Table of contents
1. Terrace Garden
This action will continue the action proposed last semester for creating a garden in the currently-usused terrace attached to the IES center. The garden will include plants that provide for the best sustainablity: either plants that fix CO2 at the fastest rate, or that provide raw materials for human consuption or use. These can include herbs, spices, fruits and/or vegetables. Flowers and grass are also possibilities, if within time/money/effort constraints.
1.2.1. Potential Benefits
At the basic level, any plant life in the terrace will fix CO2 in the atmosphere into sugars. This reduces the overall carbon footprint of the city.
The greater the area taken up by the plants, and the better the plants are at holding newly fallen rainwater, the more water is stored in the soil/roots of the plants that would otherwise become runoff that carries city pollution to rivers and the oceans.
If the plants are chosen correctly, the terrace will provide materials such as food, spices, or other materials that could be used by the IES students and staff. This will reduce the overall carbon footprint of IES by reducing the overall food/materials that IES needs to buy.
Synergy With Other Projects
If the water collection and composting projects are also realized, the terrace garden will provide a use for the collected water and the compost, possibly eliminating the need to transport the water and compost to appropriate facilities, as well as eliminating any need to filter the rainwater.
1.2.2. Potential Costs
Buying materials and plants
This project will require a good amount of startup funds, depending on the level of complexity it takes. This can range from just buying seeds, soil, and pots, to also having to buy mature plants, watering mechanisms, or fertilizer.
Provided the garden includes plants that need to be cared for in any way (tending, fertilizer, watering, replanting), that is added costs for water/fertilizer that is not provided by the water collection or composting projects, and especially costs for needing someone to care for the plants, especially during school breaks.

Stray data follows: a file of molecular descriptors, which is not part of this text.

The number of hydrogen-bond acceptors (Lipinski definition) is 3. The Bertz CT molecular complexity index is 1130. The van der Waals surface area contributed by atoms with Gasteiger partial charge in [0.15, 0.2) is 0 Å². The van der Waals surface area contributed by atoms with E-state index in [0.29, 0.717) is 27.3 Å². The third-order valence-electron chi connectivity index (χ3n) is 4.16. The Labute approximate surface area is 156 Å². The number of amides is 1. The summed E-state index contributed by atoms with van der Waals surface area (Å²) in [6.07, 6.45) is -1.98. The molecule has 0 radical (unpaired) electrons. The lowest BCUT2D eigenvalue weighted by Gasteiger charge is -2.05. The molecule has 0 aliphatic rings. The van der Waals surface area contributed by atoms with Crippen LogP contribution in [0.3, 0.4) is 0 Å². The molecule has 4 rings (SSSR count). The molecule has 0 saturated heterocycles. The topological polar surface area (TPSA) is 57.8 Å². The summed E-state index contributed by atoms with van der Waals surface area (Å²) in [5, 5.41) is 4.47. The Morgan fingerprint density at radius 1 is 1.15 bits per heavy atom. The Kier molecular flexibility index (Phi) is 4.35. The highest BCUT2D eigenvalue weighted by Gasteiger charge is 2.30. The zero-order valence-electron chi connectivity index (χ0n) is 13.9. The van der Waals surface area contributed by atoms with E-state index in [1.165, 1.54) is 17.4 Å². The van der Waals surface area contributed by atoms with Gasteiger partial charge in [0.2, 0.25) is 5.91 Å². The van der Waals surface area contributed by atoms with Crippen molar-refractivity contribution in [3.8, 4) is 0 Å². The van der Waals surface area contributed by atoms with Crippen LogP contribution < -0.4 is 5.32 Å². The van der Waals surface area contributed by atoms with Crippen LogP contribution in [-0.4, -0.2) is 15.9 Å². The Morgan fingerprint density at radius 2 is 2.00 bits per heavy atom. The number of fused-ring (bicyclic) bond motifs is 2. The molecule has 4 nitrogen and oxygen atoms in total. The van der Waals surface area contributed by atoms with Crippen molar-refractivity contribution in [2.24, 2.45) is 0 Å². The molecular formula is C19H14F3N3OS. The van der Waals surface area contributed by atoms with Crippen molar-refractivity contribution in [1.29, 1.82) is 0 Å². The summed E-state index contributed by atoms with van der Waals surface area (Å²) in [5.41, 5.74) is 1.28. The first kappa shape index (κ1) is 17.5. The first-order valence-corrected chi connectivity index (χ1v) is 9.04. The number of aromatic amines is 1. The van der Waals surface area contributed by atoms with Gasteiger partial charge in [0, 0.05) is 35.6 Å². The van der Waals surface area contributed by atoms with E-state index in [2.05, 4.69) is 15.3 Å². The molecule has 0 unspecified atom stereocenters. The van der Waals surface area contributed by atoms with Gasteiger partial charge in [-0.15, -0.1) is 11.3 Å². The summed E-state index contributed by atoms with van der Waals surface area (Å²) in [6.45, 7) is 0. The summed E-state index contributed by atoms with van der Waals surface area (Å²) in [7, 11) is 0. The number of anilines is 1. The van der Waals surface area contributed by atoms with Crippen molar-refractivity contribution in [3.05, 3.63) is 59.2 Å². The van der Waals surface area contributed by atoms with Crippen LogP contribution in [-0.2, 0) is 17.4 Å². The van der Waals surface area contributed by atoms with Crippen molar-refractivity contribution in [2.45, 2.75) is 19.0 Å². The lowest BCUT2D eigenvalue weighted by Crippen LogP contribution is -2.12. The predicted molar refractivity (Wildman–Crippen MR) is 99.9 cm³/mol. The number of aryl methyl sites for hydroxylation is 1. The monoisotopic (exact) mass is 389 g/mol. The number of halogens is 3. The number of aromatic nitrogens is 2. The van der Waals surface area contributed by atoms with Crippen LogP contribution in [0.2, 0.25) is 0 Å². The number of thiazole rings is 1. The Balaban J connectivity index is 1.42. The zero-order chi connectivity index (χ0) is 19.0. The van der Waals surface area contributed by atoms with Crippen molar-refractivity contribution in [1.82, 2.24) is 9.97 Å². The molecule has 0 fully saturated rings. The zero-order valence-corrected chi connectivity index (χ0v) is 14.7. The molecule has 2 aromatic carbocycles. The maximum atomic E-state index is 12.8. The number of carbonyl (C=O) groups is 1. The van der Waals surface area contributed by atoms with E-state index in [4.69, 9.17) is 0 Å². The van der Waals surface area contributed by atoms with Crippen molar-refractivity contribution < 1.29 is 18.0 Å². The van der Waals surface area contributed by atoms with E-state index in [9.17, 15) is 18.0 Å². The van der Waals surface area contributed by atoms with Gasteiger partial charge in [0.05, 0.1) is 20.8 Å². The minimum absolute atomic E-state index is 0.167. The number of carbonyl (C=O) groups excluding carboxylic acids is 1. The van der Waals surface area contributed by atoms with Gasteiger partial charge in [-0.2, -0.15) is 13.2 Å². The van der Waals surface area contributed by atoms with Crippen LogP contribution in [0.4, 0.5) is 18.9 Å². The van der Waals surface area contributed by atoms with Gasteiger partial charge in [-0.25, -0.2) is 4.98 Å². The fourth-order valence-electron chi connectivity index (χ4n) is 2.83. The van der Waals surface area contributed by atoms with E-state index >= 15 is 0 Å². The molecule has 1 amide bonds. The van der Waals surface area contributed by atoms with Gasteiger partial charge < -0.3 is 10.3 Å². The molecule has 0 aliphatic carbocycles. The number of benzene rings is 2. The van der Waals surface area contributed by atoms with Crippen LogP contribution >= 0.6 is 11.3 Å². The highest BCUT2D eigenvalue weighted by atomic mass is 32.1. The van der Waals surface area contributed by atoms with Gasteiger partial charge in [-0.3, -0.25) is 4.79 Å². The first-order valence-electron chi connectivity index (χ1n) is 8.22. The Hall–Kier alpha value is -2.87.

Ideally, there would be a budget proposal for the materials needed to present to the director of IES for the types of plants suggested for use, and any other materials needed including dirt, pots, and any miscellaneous (eg. rope or something to attach pots to fences). After this, merely setting up the plants would be required if only plants that are accustomed to the Mediterranean environment are planted. If, however, plants that require extra care are used, then someone must be found that can take care of the plants during school breaks, whether they be a teacher, staff, or someone specifically hired to take care of the plants.
1.3.1. What has been done so far:
Due to constraints on time and effort, the goals have been drastically reduced to merely planting fruit-bearing plants that are acclimated to the Mediterranean environment, so that they are not reliant on human care. The ideal plant chosen for this is Vitis Vinifera, the wild grape vine native to the Mediterranean. This plant is not only acclimated to the Mediterranean environment, but because it is a vine, space can be saved on the terrace by allowing it to grow along the fences lining the terrace (which are also the few parts of the terrace that occasionally receive direct sunlight). In addition, the grapes would be easy and welcoming to eat raw.
Unfortunately, work is still being done to locate a nearby vendor of grape seeds or grape vines. The common street vendors (especially those along Las Ramblas), a couple local vendors (near Horta), and on the website of a larger vendor (see references) all do not sell grape seeds or vines.
1.4. References and Links
A nearby garden plant seller recommended to the project:
A very nice plant reference site, used in searching for specific types of plants:
Another good reference site:
PDF version of fall 2009 action report, where the Terrace Garden was first suggested:
Update on April 25th
Mulberry – Morus
Raspberry – Rubus idaeus
Hanging Tomato -
Cocktail Tomato -
The hanging tomato and the cocktail tomato plants were bought as seeds, and the other two were bought as stems. The mulberry and raspberry plants were planted into round, approximately 5 liter pots. Both of the tomato plants were planted into a rectangular, approximately 10 liter pot. All pots were secured to the fence along the back of the terrace with wire. Costs for all pieces were as followed:
Tomato seeds: €1.50 each (€3 total)
Other plants: €1.99 each (€3.98 total)
Pots and dirt: €14.60 total
1.5. Students Involved in This Action
Leader: Michael Trejo
Helpers: Christina Williams and Tyler Ben-Amotz
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